Technically the BSA isn’t in the business of anything. We don’t manufacture goods. We don’t sell products or services. Rather, we’re a mission-driven, non-profit organization focused on serving America’s youth by inspiring great leaders, providing life-changing adventures and helping young people grow according to the values of the Scout Oath and Scout Law.
Yet be that as it may, the principles of doing sound business still apply to our organization. We have a responsibility to the youth and families we serve, the staff we employ and the volunteers who give so generously of their time and efforts. We owe it to all of these stakeholders to take a common-sense approach to problem solving and we have a fiduciary duty to make the most of the resources we have at our disposal.
It’s my belief that, just like any organization of our size, we need a strategic plan – what many enterprises would refer to as a “business plan” – to guide us and help ensure we achieve our objectives, reconcile our dollars and cents, and grow our organization for future success. This plan should be constructed in a way that enables us to hold our staff accountable, have effective board input and governance, achieve strategic growth, improve efficiencies, bolster our financial health and strengthen the culture that makes us uniquely the Boy Scouts of America.
I think you will agree with me that all of these elements are important to our success. And I think growth is chief among them. In fact, as part of our business plan, I feel strongly that we should have a dedicated growth plan that allows for achieving short-term successes to generate momentum, as well as loftier, more ambitious long-term goals.
I’m in the process of finalizing a draft of that growth plan, built with input from staff and volunteers nationwide, including valuable feedback I received at Top Hands. I’ll share more in the days and weeks ahead, but I can tell you now that it will focus on creating a simple, mission-driven, critical-path, organizational structure to support our goals. It also will involve evaluating the programs we offer, and their viability as we move forward so we can best attract new members.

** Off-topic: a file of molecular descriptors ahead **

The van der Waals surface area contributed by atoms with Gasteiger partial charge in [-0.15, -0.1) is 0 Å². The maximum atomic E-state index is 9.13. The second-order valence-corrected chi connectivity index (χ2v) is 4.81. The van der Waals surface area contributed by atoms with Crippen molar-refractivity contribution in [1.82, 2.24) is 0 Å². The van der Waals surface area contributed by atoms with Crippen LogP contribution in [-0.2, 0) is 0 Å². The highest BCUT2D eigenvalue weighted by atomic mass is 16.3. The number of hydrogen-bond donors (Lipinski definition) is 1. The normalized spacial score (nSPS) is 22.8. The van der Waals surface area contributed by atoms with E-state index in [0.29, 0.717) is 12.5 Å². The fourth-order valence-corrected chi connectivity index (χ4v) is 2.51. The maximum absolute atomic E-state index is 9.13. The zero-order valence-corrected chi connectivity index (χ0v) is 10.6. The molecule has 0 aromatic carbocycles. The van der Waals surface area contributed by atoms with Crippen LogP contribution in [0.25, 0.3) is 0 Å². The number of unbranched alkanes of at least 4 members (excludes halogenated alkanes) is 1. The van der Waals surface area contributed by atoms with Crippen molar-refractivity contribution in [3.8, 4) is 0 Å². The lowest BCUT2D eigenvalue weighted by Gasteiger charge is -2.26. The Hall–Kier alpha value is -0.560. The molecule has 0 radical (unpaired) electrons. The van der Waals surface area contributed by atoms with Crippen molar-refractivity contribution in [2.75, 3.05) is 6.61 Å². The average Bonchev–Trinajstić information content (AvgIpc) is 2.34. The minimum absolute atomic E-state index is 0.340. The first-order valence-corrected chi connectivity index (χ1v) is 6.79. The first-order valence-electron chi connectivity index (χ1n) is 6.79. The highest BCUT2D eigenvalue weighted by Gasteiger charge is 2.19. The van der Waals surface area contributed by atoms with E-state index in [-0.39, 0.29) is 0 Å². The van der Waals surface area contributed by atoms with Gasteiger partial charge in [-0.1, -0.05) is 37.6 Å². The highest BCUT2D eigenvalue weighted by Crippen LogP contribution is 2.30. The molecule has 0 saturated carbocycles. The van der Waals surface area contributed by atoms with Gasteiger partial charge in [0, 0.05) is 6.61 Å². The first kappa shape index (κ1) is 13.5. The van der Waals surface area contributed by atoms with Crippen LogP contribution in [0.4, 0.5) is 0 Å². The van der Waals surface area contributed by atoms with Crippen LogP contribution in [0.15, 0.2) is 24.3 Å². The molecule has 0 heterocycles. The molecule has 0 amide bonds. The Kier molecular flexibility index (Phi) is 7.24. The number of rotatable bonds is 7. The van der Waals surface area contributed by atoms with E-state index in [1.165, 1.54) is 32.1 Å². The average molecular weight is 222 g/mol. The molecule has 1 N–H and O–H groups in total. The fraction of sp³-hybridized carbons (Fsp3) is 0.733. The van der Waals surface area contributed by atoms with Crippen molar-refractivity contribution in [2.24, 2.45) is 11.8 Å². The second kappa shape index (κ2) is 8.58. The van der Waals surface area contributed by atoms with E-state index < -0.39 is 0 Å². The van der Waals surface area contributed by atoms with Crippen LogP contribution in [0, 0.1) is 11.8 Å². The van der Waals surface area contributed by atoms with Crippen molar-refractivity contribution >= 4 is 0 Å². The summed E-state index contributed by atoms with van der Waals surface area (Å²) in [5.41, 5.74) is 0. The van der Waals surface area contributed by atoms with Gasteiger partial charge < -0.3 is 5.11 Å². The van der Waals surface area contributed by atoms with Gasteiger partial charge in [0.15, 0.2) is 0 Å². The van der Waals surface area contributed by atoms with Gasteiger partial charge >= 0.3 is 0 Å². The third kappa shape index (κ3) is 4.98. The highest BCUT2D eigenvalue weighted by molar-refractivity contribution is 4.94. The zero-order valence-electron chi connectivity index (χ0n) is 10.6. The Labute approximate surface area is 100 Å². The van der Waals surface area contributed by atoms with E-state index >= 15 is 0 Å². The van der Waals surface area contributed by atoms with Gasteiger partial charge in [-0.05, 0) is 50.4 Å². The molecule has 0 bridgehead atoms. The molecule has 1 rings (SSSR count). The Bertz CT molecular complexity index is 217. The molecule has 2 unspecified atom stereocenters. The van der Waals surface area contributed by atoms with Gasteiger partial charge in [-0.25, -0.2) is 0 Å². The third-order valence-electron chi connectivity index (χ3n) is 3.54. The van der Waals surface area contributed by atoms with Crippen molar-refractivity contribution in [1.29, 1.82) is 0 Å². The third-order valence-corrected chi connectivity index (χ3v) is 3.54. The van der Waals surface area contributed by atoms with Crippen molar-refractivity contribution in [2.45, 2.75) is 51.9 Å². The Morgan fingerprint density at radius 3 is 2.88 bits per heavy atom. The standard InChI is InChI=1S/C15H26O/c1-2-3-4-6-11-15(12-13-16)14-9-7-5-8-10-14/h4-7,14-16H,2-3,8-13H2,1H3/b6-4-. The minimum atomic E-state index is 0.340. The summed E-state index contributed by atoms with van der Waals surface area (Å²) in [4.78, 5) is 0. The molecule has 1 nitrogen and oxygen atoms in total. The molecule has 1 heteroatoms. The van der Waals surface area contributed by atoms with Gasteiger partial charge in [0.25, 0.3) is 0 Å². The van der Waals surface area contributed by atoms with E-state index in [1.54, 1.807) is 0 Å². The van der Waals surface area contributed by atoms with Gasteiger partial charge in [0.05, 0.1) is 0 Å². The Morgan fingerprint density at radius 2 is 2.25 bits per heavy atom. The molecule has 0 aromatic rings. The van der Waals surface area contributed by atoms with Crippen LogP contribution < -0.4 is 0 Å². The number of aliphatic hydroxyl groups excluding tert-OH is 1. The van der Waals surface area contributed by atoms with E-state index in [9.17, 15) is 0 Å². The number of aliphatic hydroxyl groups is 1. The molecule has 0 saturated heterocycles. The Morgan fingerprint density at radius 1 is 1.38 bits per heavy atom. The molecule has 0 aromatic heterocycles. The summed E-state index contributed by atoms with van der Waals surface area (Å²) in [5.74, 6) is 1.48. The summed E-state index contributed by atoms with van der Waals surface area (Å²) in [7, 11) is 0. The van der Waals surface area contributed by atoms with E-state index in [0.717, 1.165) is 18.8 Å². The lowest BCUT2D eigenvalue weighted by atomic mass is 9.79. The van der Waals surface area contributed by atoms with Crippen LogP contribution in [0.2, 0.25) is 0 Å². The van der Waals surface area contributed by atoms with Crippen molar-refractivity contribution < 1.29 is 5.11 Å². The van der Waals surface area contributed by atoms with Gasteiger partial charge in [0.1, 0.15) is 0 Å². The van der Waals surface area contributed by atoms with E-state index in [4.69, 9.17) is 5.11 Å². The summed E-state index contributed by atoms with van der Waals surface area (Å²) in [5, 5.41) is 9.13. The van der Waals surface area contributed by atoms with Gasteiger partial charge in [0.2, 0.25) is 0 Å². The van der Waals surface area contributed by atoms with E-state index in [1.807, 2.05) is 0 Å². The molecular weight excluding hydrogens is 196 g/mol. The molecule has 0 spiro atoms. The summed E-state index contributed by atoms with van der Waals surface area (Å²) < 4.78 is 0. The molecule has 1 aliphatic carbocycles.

This growth plan – along with clear, actionable plans related to Finance, Culture and Governance – will comprise our business plan. I will present it in October at the Officers Meeting. With their input, I will then present it to the Executive Board at the February Board meeting. Once the business plan is approved and in the implementation phase, you can rest assured that we will continuously measure our progress to ensure the plan is working, and we will use the results to course-correct along the way, if necessary.
In my coming blog posts, I will talk more about the specifics of this plan, but I wanted to give you a high-level view of what I am working on now. It’s important for you to be regularly informed on our progress so that you are knowledgeable on the topic and able to share your feedback with me.
I know the BSA is not a business per se, but that should not prevent us from acting like one when it comes to operating efficiently, expanding our reach and being accountable to the people we serve.
Generations of Scouts – present and future – are counting on our ability to perform, and perform well. We need to deliver on that commitment, and a strong business plan will help make that happen.